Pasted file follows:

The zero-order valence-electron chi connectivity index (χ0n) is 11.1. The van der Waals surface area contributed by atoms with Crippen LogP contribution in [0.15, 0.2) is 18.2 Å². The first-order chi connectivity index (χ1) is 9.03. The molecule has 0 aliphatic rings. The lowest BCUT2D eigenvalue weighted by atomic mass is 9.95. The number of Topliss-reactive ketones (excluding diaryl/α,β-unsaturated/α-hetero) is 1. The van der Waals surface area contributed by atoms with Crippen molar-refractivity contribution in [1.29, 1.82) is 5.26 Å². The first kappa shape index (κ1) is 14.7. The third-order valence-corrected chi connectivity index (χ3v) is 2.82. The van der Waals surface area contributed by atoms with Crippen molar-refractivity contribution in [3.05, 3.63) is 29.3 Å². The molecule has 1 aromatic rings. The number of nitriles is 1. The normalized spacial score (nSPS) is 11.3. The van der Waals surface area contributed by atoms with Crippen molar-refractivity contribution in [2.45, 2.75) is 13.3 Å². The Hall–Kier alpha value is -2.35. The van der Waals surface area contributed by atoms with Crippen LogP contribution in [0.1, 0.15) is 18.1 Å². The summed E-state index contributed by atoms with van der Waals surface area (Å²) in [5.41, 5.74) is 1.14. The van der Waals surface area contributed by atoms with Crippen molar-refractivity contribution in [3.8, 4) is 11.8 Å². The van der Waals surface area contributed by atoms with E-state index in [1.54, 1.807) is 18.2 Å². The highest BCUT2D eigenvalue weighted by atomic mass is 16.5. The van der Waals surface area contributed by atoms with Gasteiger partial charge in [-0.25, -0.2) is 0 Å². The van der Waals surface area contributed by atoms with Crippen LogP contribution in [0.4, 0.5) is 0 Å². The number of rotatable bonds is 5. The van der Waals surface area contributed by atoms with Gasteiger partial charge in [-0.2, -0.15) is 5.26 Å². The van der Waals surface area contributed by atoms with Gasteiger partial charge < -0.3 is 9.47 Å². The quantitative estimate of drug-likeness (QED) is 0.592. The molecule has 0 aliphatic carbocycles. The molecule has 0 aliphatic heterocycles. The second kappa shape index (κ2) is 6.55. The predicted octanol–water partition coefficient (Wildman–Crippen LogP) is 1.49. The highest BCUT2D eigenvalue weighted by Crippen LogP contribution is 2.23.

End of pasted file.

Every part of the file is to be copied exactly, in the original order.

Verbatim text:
The zero-order valence-electron chi connectivity index (χ0n) is 11.1. The van der Waals surface area contributed by atoms with Crippen LogP contribution in [0.15, 0.2) is 18.2 Å². The first-order chi connectivity index (χ1) is 9.03. The molecule has 0 aliphatic rings. The lowest BCUT2D eigenvalue weighted by atomic mass is 9.95. The number of Topliss-reactive ketones (excluding diaryl/α,β-unsaturated/α-hetero) is 1. The van der Waals surface area contributed by atoms with Crippen molar-refractivity contribution in [1.29, 1.82) is 5.26 Å². The first kappa shape index (κ1) is 14.7. The third-order valence-corrected chi connectivity index (χ3v) is 2.82. The van der Waals surface area contributed by atoms with Crippen molar-refractivity contribution in [3.05, 3.63) is 29.3 Å². The molecule has 1 aromatic rings. The number of nitriles is 1. The normalized spacial score (nSPS) is 11.3. The van der Waals surface area contributed by atoms with Crippen molar-refractivity contribution in [2.45, 2.75) is 13.3 Å². The Hall–Kier alpha value is -2.35. The van der Waals surface area contributed by atoms with Crippen LogP contribution in [0.1, 0.15) is 18.1 Å². The summed E-state index contributed by atoms with van der Waals surface area (Å²) in [5.41, 5.74) is 1.14. The van der Waals surface area contributed by atoms with Crippen molar-refractivity contribution in [3.8, 4) is 11.8 Å². The van der Waals surface area contributed by atoms with E-state index in [1.54, 1.807) is 18.2 Å². The highest BCUT2D eigenvalue weighted by atomic mass is 16.5. The van der Waals surface area contributed by atoms with Gasteiger partial charge in [-0.25, -0.2) is 0 Å². The van der Waals surface area contributed by atoms with Crippen LogP contribution in [0.4, 0.5) is 0 Å². The number of rotatable bonds is 5. The van der Waals surface area contributed by atoms with Gasteiger partial charge in [-0.2, -0.15) is 5.26 Å². The van der Waals surface area contributed by atoms with Gasteiger partial charge < -0.3 is 9.47 Å². The quantitative estimate of drug-likeness (QED) is 0.592. The molecule has 0 aliphatic carbocycles. The molecule has 0 aliphatic heterocycles. The second kappa shape index (κ2) is 6.55. The predicted octanol–water partition coefficient (Wildman–Crippen LogP) is 1.49. The highest BCUT2D eigenvalue weighted by Crippen LogP contribution is 2.23.